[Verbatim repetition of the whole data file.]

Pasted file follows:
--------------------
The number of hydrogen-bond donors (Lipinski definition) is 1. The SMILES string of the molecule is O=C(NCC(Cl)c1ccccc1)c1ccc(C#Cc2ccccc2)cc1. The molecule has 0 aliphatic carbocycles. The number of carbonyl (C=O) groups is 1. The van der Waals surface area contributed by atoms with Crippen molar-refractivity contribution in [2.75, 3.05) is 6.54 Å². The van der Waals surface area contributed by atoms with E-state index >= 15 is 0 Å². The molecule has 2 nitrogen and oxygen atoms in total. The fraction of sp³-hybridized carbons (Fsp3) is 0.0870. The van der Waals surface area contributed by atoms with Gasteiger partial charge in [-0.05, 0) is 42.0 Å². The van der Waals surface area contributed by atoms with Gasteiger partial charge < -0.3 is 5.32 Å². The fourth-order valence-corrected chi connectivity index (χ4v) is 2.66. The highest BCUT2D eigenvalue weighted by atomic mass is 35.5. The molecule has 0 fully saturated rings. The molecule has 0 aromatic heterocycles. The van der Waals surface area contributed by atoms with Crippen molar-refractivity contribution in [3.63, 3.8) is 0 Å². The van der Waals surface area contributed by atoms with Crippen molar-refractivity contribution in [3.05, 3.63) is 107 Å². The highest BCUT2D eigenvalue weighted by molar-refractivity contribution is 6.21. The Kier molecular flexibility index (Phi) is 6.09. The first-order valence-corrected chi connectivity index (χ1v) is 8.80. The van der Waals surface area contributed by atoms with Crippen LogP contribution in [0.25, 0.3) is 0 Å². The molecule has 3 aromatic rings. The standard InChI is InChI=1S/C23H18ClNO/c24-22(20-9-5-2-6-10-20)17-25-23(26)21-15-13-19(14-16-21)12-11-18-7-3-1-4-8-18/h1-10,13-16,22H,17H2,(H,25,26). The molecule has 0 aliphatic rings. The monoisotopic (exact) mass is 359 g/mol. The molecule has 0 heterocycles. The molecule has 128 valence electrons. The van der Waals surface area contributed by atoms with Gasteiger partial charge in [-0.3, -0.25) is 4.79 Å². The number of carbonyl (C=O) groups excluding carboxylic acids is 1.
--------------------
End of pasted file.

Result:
The number of hydrogen-bond donors (Lipinski definition) is 1. The SMILES string of the molecule is O=C(NCC(Cl)c1ccccc1)c1ccc(C#Cc2ccccc2)cc1. The molecule has 0 aliphatic carbocycles. The number of carbonyl (C=O) groups is 1. The van der Waals surface area contributed by atoms with Crippen molar-refractivity contribution in [2.75, 3.05) is 6.54 Å². The van der Waals surface area contributed by atoms with E-state index >= 15 is 0 Å². The molecule has 2 nitrogen and oxygen atoms in total. The fraction of sp³-hybridized carbons (Fsp3) is 0.0870. The van der Waals surface area contributed by atoms with Gasteiger partial charge in [-0.05, 0) is 42.0 Å². The van der Waals surface area contributed by atoms with Gasteiger partial charge < -0.3 is 5.32 Å². The fourth-order valence-corrected chi connectivity index (χ4v) is 2.66. The highest BCUT2D eigenvalue weighted by atomic mass is 35.5. The molecule has 0 fully saturated rings. The molecule has 0 aromatic heterocycles. The van der Waals surface area contributed by atoms with Crippen molar-refractivity contribution in [3.63, 3.8) is 0 Å². The van der Waals surface area contributed by atoms with Crippen molar-refractivity contribution in [3.05, 3.63) is 107 Å². The highest BCUT2D eigenvalue weighted by molar-refractivity contribution is 6.21. The Kier molecular flexibility index (Phi) is 6.09. The first-order valence-corrected chi connectivity index (χ1v) is 8.80. The van der Waals surface area contributed by atoms with Crippen LogP contribution in [0.25, 0.3) is 0 Å². The molecule has 3 aromatic rings. The standard InChI is InChI=1S/C23H18ClNO/c24-22(20-9-5-2-6-10-20)17-25-23(26)21-15-13-19(14-16-21)12-11-18-7-3-1-4-8-18/h1-10,13-16,22H,17H2,(H,25,26). The molecule has 0 aliphatic rings. The monoisotopic (exact) mass is 359 g/mol. The molecule has 0 heterocycles. The molecule has 128 valence electrons. The van der Waals surface area contributed by atoms with Gasteiger partial charge in [-0.3, -0.25) is 4.79 Å². The number of carbonyl (C=O) groups excluding carboxylic acids is 1.